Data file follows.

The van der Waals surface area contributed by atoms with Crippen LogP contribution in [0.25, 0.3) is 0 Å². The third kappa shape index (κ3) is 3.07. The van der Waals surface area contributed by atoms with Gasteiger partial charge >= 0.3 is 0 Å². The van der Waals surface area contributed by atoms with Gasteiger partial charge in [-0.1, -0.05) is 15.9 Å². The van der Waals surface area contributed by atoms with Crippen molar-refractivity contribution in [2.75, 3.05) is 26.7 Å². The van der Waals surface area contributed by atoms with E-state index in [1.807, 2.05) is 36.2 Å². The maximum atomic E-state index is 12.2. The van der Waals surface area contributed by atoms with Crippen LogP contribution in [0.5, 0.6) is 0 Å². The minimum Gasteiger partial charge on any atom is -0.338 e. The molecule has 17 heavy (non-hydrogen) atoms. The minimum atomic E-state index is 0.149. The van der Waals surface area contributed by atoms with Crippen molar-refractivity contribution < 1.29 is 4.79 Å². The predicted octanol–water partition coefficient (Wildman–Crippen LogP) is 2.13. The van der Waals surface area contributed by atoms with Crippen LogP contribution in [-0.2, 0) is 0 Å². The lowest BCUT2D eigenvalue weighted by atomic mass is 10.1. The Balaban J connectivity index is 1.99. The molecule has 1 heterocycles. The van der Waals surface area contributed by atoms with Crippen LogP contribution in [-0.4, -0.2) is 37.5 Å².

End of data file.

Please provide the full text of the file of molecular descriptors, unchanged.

The van der Waals surface area contributed by atoms with Crippen LogP contribution in [0.25, 0.3) is 0 Å². The third kappa shape index (κ3) is 3.07. The van der Waals surface area contributed by atoms with Gasteiger partial charge >= 0.3 is 0 Å². The van der Waals surface area contributed by atoms with Gasteiger partial charge in [-0.1, -0.05) is 15.9 Å². The van der Waals surface area contributed by atoms with Crippen molar-refractivity contribution in [2.75, 3.05) is 26.7 Å². The van der Waals surface area contributed by atoms with E-state index in [1.807, 2.05) is 36.2 Å². The maximum atomic E-state index is 12.2. The van der Waals surface area contributed by atoms with Crippen LogP contribution in [0.5, 0.6) is 0 Å². The minimum Gasteiger partial charge on any atom is -0.338 e. The molecule has 17 heavy (non-hydrogen) atoms. The minimum atomic E-state index is 0.149. The van der Waals surface area contributed by atoms with Crippen molar-refractivity contribution < 1.29 is 4.79 Å². The predicted octanol–water partition coefficient (Wildman–Crippen LogP) is 2.13. The van der Waals surface area contributed by atoms with Crippen LogP contribution in [-0.2, 0) is 0 Å². The lowest BCUT2D eigenvalue weighted by atomic mass is 10.1. The Balaban J connectivity index is 1.99. The molecule has 1 heterocycles. The van der Waals surface area contributed by atoms with Crippen LogP contribution in [-0.4, -0.2) is 37.5 Å².